If these noise-cancelling cans look familiar, it’s because they’re basically the same as the Momentum 2.0 Wireless - Sennheiser has rebranded them as the HD1, but kept the same retro-chic design.

Not that this is a bad thing: the Momentums were kick-ass cans when they arrived in 2015, and they’re still pretty tasty now.

A handful of other companies have since tried the whole noise-cancelling thing, though, thanks partly to Apple ditching the headphone jack - so it’s going to take more than design to make them a must-buy.

Or maybe a purple colour-scheme and Pink Floyd tie-in will do the trick?

DESIGN & BUILD: Purple heart

The colour-shifting paint, rainbow-stitching and Dark Side of the Moon prism logos of this special edition pair of cans were created for the band’s Their Mortal Remains exhibition at London’s Victoria Albert Museum. You don’t have to be a Floyd fan to appreciate their good looks, though.

Just like the Momentums, these HD1s have a vintage-inspired look that we reckon will stay in fashion pretty much forever.

They’re all stitched leather, bare metal arms and exposed cables, with holographic logos on the ear cups reminding you these are Sennheiser headphones.

Spongy, leather ear cups are stuffed with memory foam to give a Goldilocks fit that’s just right, without too much pressure or feeling at all slack. The on-ear controls are also handy for skipping tracks, pausing your music and changing volume without fishing your phone out of a pocket first.

The headband doesn’t squeeze your head like a vice, but could use a bit more padding. There’s not as much here as on the ear cups, so can feel a little firm - but not so much you can’t wear ‘em all day.

Finding a comfortable fit is as easy as sliding the cups down the door-chain-style sliding arms, which are loose enough to adjust on the fly too. They don’t slide down by themselves, either, which the original Momentums were guilty of.

The whole thing collapses down so you can flat pack them into a (fairly large) coat pocket just as easily as a backpack.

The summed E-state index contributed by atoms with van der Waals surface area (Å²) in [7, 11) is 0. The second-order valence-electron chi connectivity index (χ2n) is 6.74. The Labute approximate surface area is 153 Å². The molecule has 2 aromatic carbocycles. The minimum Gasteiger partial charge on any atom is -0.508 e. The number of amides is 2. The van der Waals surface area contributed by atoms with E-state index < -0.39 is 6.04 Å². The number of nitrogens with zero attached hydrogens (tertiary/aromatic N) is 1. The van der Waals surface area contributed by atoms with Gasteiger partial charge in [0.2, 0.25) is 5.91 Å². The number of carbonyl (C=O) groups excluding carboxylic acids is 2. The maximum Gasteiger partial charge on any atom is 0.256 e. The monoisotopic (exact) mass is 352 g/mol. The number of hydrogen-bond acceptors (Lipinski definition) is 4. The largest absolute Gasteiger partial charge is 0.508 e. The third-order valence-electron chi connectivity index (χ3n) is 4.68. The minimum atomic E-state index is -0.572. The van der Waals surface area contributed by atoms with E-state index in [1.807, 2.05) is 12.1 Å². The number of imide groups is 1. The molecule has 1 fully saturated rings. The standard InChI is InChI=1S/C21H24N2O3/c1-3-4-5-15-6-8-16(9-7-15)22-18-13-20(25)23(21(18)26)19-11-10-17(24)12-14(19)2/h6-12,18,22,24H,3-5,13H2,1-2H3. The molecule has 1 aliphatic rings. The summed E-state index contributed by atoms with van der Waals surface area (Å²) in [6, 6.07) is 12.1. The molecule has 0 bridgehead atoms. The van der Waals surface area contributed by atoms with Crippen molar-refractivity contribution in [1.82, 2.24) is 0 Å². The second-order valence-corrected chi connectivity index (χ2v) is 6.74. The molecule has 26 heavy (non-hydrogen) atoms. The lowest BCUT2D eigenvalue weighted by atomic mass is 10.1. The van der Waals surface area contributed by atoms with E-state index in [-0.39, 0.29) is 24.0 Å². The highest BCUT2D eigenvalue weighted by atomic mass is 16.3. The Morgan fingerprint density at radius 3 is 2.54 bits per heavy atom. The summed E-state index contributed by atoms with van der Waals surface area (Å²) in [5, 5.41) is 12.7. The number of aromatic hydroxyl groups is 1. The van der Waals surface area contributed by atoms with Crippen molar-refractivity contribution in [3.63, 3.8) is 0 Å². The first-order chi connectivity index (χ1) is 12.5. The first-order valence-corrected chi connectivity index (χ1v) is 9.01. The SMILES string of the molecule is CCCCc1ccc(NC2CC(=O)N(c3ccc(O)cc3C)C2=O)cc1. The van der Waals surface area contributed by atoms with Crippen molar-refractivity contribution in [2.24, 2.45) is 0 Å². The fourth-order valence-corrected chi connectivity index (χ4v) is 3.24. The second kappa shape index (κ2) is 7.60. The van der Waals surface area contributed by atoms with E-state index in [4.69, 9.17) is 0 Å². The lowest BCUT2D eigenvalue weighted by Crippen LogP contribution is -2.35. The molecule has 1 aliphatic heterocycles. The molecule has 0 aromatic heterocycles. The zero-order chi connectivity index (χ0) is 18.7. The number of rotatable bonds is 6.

If you’re anti-Pink Floyd, not a fan of purple, or just don’t fancy paying over the odds for a special edition pair of headphones, the HD1s are still available in black and ivory colours - with most stores still stocking them with the original Momentum 2.0 Wireless branding.

FEATURES: semi-silence

Bluetooth 4.0 and aptX might not be cutting edge any more (that’d be Bluetooth 5 and aptX HD), the HD1s still delivers a trouble-free wireless connection to just about anything with a Bluetooth connection.

There’s a 3.5mm cable included for plugging into a wired device, too.

The built-in battery is good for 22 hours of noise-cancelling playback, which is long enough for the longest long-haul flight - but still not as good as the Beats Studio 3 Wireless, which manage almost 40 hours when paired to an iOS device thanks to Apple’s W1 wireless chip.

It’s the noise-cancellation that has aged most dramatically, with Sony, Bose, Beats and B&W all stepping their game up with superior silencing headphones in the past twelve months.

Sennheiser still manages to strip out most exterior annoyances, doing a decent job with airplane noise and coping well with public transport, but high-frequency noises can still seep through. If you want real silence, Sony’s WH-1000XM2 still has the edge.

SOUND: a bit big on bass

Sennheiser’s sound has always been precise, balancing layers of instruments and delivering dynamics with plenty of body. Guess what? The HD1s are no different.

There’s a bit more bass here than you might expect, because that’s what the yoof seem to like now. It gives hip-hop and electronic tracks a hefty punch, without sounding too boomy or dominating the mix too much.

Try something lighter or acoustic and the higher frequencies shine through, but that bass presence is still there. If you want neutral, you’ll want to look somewhere else.

The soundstage always sounds wide and airy, no matter what you’re listening to, with plenty of detail on display in just about every genre. Not bad for a pair of closed-back cans.

High-end frequencies could maybe use a little more bite, especially for delicate, vocal-heavy tracks, but there are few pairs of wireless headphones that do deliver that kind of performance at this price.

You’ll notice things sound a little tighter if you listen over a cable, but only slightly. This is the only way to turn off noise cancellation, too - if you’re listening over Bluetooth, ANC is always on.

Sennheiser HD1 Pink Floyd edition verdict

They might not have changed much since they first showed up in 2015, but Sennheiser didn’t need to mix things up - these re-badged Momentums are still a fantastic pair of wireless cans.

You’ll have to be a serious Pink Floyd fan to pick up this special edition pair, which carries a hefty premium over the regular HD1s - and which are themselves more expensive than the Momentum 2.0 Wireless.

They aren’t the best noise-cancelling headphones out there: Sony’s WH-1000XM2 and the Bose QC35 do a better job at silencing the outside world. B&W’s PX has a more premium build, too, and costs less.

Still, if you value style over silence, these remain some of the best-looking headphones around.

Stuff says... 

Sennheiser HD1 Pink Floyd Edition review

This gorgeous special edition looks the part, and has the signature Sennheiser sound, but you pay for the Pink Floyd seal of approval
£380
Good Stuff 
Head-turning stying
Really comfortable to wear
Pocket-friendly portability
Bad Stuff 
Pricier than the non-Floyd pair
Noise cancellation only average
A little heavy on bass

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